Sunday, January 27, 2013

Jobs, Doctor's Notes and Modern Reality

I've been sick; real sick.  It started when my wife and I were awoken about 2:30 AM one morning by our 14 year old son who was vomiting.  It is never the morning greeting that starts the day well.  By about 4:00 PM that day, I started my bout.  I had been experiencing a flair up of my diverticulitis a couple days prior and had upped my dosage of fiber.  I believe this may have compounded the impact of this stomach bug as the retching definitely exacerbated the stomach pain of the diverticulitis and I believe the fiber helped to set me up for uncontrollable diarrhea in addition to multiple episodes of vomiting.  I have no doubt that I became severely dehydrated and it was a huge struggle just to make my way from my chair to the bathroom.

Unfortunately, my employer has one of those arcane policies whereby if you are out sick for 3 days, you need to return with a doctor's note.
 This is one of those policies that may have sounded good at one point in time, but I believe has quickly fallen out of touch with modern reality.  If you see a doctor in the course of treatment, that is one thing and perhaps may not pose much of problem.  However, the practicality of running to a doctor for examination for every episode of care is a bit impractical today.  First, in my present example, at my peak, I was in no condition for a transport anywhere.  As I've stated, I could barely walk to the bathroom; a trip to the doctor in such a condition would have been simply too much.  Thereafter, it makes little sense to me to go to a doctor if you are seeing improvement in your condition.  Such behavior only contributes to the spread of communicable diseases; in this situation I would easily put others at risk and considering my compromised health, others may put me at risk.

I will also note, that this "3 day rule" originates from a period about 20 years ago when health care costs were not a big consideration.  Your yearly medical insurance was relatively inexpensive back then and when you did access care in those days, you generally paid only a nominal amount like $5 or $10.  Thus, cost was not, historically, an issue as it was so trivial that it was not worth arguing about.  However, times have changed; plans are no longer as generous and the variety of plans also impacts the cost.  Today, most HMO rates for an office visit involve at least a $20 co-pay and it gets worse for many other plans.  For example, there are High Deductible Health Plans (HDHP).  In this example, the episode of care is in January so unless you've been very unlikely, you will not have paid your high deductible if you have such a plan.  Simply stated, if you have a HDHP, you likely will be left with paying the full bill... a typical office visit for me generally runs at least $120 - $80 for the office visit plus $40 for the lab tests that they will certainly run.  This expense is no longer insignificant.  As I have formerly stated, it is one thing to spend this money in the course of getting necessary care; it is quite another to be forced to absorb these costs merely for the purpose of "getting a doctor's note".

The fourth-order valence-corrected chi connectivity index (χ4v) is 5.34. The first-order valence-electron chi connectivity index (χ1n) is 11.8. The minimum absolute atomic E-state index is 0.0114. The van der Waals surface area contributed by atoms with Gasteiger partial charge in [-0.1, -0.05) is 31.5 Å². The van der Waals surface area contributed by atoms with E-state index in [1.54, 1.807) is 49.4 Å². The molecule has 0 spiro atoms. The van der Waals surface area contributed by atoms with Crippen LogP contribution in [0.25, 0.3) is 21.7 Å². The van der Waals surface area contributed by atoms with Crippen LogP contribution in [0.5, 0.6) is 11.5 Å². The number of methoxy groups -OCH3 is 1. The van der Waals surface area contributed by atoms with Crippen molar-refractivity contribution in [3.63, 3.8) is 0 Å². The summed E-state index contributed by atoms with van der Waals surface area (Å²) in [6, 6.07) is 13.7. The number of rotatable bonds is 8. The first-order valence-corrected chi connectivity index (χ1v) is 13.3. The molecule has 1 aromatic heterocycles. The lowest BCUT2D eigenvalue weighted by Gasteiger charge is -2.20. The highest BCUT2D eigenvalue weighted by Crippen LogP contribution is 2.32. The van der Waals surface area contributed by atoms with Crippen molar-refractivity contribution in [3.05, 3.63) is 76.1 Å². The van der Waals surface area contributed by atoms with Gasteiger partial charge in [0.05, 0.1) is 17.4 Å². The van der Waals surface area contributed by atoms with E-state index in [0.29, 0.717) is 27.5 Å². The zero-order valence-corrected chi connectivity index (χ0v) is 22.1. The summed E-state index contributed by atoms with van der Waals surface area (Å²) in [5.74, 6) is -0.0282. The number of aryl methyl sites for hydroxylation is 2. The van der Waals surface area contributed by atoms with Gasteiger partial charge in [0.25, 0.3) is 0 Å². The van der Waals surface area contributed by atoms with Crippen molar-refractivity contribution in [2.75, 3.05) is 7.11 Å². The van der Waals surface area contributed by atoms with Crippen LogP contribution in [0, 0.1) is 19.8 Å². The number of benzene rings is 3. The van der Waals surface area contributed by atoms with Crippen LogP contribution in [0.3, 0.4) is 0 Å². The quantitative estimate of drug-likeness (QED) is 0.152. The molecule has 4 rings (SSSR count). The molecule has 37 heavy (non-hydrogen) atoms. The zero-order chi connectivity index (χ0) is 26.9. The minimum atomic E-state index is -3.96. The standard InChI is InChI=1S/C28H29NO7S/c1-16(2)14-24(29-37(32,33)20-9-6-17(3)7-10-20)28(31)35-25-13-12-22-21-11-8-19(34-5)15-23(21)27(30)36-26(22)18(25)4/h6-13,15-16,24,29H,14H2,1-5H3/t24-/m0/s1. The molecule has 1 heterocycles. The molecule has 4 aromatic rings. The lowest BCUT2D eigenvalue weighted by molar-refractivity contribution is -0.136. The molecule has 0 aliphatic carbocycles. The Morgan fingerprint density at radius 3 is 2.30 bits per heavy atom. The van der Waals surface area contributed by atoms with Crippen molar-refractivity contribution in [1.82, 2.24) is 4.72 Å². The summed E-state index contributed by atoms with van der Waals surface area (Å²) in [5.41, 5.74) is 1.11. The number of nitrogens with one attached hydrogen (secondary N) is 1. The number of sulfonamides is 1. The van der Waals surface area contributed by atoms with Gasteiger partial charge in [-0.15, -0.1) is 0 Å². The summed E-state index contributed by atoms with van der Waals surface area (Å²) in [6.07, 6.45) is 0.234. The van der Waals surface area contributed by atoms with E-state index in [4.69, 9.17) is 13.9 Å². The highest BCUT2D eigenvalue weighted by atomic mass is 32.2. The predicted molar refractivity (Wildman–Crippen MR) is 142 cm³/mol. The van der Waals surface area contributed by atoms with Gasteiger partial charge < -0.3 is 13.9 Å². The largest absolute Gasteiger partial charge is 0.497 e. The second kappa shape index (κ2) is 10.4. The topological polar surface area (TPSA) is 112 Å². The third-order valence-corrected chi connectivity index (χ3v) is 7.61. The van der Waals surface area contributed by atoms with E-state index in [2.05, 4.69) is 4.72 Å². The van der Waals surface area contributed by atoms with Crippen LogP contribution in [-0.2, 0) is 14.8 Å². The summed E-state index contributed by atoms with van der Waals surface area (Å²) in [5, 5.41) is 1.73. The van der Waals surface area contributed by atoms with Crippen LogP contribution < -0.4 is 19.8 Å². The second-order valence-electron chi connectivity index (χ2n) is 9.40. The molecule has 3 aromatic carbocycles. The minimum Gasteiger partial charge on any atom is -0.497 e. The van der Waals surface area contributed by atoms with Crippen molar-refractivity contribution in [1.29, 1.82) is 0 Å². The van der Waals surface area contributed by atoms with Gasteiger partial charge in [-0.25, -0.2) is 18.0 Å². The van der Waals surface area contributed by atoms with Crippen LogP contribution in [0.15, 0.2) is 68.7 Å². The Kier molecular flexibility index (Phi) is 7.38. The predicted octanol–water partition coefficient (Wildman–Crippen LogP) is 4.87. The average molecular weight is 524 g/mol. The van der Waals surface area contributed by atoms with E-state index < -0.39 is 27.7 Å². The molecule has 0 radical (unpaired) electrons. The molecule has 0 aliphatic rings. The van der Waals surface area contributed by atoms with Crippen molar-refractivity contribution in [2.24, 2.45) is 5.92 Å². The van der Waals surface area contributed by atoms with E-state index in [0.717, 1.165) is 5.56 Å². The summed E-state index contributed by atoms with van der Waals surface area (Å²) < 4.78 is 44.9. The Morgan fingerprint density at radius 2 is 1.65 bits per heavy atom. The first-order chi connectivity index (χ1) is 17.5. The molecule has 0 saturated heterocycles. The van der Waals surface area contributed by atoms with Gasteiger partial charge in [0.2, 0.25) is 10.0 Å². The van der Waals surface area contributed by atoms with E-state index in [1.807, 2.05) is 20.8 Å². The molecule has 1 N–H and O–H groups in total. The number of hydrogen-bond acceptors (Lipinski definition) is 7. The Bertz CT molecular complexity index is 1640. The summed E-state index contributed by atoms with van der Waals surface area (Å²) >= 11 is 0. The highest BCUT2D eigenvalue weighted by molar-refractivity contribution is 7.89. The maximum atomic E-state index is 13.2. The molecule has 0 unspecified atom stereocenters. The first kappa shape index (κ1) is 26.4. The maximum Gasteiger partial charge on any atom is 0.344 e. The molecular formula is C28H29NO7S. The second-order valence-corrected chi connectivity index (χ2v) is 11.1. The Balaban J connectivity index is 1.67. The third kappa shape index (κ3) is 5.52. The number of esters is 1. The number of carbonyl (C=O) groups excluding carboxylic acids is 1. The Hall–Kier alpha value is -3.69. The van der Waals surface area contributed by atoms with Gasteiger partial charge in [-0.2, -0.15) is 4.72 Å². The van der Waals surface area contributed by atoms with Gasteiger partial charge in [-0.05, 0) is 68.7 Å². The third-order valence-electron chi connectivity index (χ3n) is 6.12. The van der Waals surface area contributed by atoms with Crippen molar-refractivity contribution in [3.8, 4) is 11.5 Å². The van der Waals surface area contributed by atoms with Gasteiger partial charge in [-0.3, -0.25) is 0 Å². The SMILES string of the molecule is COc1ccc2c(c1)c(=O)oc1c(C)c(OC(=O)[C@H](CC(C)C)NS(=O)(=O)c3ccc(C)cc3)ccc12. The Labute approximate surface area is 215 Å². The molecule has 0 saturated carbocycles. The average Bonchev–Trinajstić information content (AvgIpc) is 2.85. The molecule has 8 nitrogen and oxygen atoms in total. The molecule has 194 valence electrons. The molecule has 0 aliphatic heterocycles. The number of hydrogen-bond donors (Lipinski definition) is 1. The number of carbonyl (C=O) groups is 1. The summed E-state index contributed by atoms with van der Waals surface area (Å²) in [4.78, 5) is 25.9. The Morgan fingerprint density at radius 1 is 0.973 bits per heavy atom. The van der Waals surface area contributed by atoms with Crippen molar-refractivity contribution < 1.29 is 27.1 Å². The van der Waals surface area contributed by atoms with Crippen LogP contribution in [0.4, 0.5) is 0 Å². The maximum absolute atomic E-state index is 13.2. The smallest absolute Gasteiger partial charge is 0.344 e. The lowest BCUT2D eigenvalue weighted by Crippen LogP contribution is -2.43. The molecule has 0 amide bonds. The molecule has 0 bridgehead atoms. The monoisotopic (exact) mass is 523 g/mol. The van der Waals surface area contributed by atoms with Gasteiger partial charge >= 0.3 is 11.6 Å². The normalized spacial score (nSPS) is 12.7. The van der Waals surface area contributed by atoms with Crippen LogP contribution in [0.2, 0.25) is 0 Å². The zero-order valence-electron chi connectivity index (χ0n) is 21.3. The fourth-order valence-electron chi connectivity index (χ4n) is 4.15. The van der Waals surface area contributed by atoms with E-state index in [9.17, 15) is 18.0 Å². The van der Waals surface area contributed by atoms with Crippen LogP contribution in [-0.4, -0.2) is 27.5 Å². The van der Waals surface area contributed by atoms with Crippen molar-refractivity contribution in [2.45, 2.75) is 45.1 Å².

So what does this mean to me?  Well, it means that unless I feel I need treatment, I will raise from the grave like Lazurus on the third day and report to work.  While I have targeted this "3 day rule," in this quip as something in dire need of change, I do want to interject a couple of positives in regards to my employer.  First, my employer has pioneered well into the realm of "telework" (working remotely from home).  Additionally, I will also note that I am fortunate to have decent supervisor who is very good in regards to permitting reasonable ad hoc telework days.  In my situation, I was able to work from home when I reported for work on the 3rd day which worked well to stem the risk of passing the virus and although I definitely was not feeling 100% this option also helped me to be much more productive as I was able to go directly to my work without the additional drain of a commute.

While watching the local news, this recent "super virus" was described and it was expressed how contagious and wide spread this stomach virus had spread in the local community.  I found it interesting that the local health reporter clearly stated you should avoid contact with others for at least 3 days... that guidance would certainly be hard to follow for those under the gun of a 3 day rule.  I am aware that most do not have the option to work from home and thus would be placed in a very difficult dilemma of either going into work when they are not 100% well and exposing colleagues OR the expense of a doctor's visit.  For those out there wearing the union label, feel free to send the URL of this post to your union rep.  This is one policy that needs a second look.

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